I go back there but can't repeat the dose. After half an hour I go wide again and sit next to a bloke on a 9'6” who I've seen on a few set waves. Back and forth, in and out, wide and deep. I'm losing my sense of equanimity and passivity and hunting too hard. Old mate on the 9'6” gets a set. I can see the next line coming in wider. It wedges hard right on top of me. A silky set wave that lines up all the way through into Greeny. After riding scrappy, onshore point surf for days the ride feels sublime. Smooth and with the more constant predictable curve the turns feel amazing. Good waves just feel better than bad waves, or even OK ones.
I'm where I want to be. Closer to Greeny. I get a pretty fun wave with some nice turns and think about going in.
There's no sets and no current so I paddle back out. I'm getting hungry and thirsty. I envisaged about twenty or so separate drifts but this first one has claimed three hours. A wedge pushes in on me, a good looking wave but a girl on a mid-length hustles in hard underneath and contests. I pull back, “Go! Go!” The karma is almost immediate. A bigger and better one is right behind it. A blue wedge with a perfectly angled sectionless wall attached is on me. I have to sprint paddle to get to the wedge. It rifles off at maximum planing speed down the raceway from Greeny to Spot X. For a rec surfer, a wave as good as you could hope to ride.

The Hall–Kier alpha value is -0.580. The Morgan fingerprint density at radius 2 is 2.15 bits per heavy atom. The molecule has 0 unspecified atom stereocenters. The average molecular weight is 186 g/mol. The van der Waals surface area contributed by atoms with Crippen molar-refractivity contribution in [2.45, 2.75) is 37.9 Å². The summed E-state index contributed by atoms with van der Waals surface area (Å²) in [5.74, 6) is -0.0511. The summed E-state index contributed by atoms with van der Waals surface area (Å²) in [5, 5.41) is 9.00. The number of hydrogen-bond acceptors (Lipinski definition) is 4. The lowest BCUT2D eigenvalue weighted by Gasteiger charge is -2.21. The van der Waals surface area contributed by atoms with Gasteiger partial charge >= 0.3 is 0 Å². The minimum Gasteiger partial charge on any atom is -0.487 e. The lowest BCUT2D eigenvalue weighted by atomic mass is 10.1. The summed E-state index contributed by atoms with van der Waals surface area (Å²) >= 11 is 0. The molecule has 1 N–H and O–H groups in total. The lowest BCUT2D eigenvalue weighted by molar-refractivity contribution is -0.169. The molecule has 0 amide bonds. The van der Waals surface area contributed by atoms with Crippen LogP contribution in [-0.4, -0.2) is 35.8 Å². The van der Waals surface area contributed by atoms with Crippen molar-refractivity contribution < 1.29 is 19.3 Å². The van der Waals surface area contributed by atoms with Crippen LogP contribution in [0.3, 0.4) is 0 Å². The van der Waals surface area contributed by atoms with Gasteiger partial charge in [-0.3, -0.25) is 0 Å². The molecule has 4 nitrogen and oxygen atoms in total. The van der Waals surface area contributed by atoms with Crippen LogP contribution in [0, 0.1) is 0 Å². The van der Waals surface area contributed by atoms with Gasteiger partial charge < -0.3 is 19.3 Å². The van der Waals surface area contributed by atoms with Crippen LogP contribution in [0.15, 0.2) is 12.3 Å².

Four good waves, six shit ones in a first three hour drift. To be honest, it wildly exceeds my expectations.